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Different Roles and Viewpoints of Scientific Experts in Advising on Environmental Health Risks

Authors

  • Pita Spruijt,

    Corresponding author
    1. Centre for Environmental Health, National Institute for Public Health and the Environment (RIVM), Bilthoven, The Netherlands
    • Institute for Risk Assessment Sciences, Utrecht University, Utrecht, The Netherlands
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  • Anne B. Knol,

    1. Centre for Environmental Health, National Institute for Public Health and the Environment (RIVM), Bilthoven, The Netherlands
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  • René Torenvlied,

    1. Institute of Public Administration, Leiden University, Leiden, The Netherlands
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  • Erik Lebret

    1. Institute for Risk Assessment Sciences, Utrecht University, Utrecht, The Netherlands
    2. Centre for Environmental Health, National Institute for Public Health and the Environment (RIVM), Bilthoven, The Netherlands
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Address correspondence to Pita Spruijt, National Institute for Public Health and the Environment (RIVM), Bilthoven, The Netherlands; pita.spruijt@rivm.nl.

Abstract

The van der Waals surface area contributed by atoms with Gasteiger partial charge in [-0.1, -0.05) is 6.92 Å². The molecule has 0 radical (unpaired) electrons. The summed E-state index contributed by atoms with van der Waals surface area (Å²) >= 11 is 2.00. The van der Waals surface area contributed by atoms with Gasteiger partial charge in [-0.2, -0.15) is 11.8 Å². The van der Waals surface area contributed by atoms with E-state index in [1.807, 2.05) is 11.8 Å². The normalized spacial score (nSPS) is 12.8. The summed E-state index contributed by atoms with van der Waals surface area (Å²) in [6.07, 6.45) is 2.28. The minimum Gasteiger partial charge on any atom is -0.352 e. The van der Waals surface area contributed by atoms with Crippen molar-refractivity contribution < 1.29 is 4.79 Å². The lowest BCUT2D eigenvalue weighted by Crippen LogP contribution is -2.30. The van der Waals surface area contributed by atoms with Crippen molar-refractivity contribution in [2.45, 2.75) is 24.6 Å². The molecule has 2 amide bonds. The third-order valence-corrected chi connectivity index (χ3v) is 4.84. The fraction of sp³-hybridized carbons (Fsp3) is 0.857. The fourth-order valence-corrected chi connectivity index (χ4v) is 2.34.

Environmental health risks are often complex, largescale, and uncertain. The uncertainties inherent in these problems permit differences among experts in the appraisal of risks. This raises the question of whether different expert roles exist and, if so, how this affects the policy advice that is given. Here, we present a pilot study of the different roles and viewpoints that can be discerned among scientific experts in the Netherlands. Q methodology was used to empirically explore existing theoretical treatises on different expert roles. In total, 26 electromag­netic field (EMF) experts and 21 particulate matter (PM) experts participated. The responses were analyzed separately for EMF and PM respondents using Q factor analysis. In both the EMF and PM domain, three different expert roles were identified. This suggests that particular expert roles depend on the specific environmental health risk. The results indicate that different expert roles exist among scientists who provide policy advice on environmental health risks. This empirical study adds new data and insights to the literature on expert roles. The results of this study are relevant for the selection and composition of expert committees and the interpretation of expert advice.

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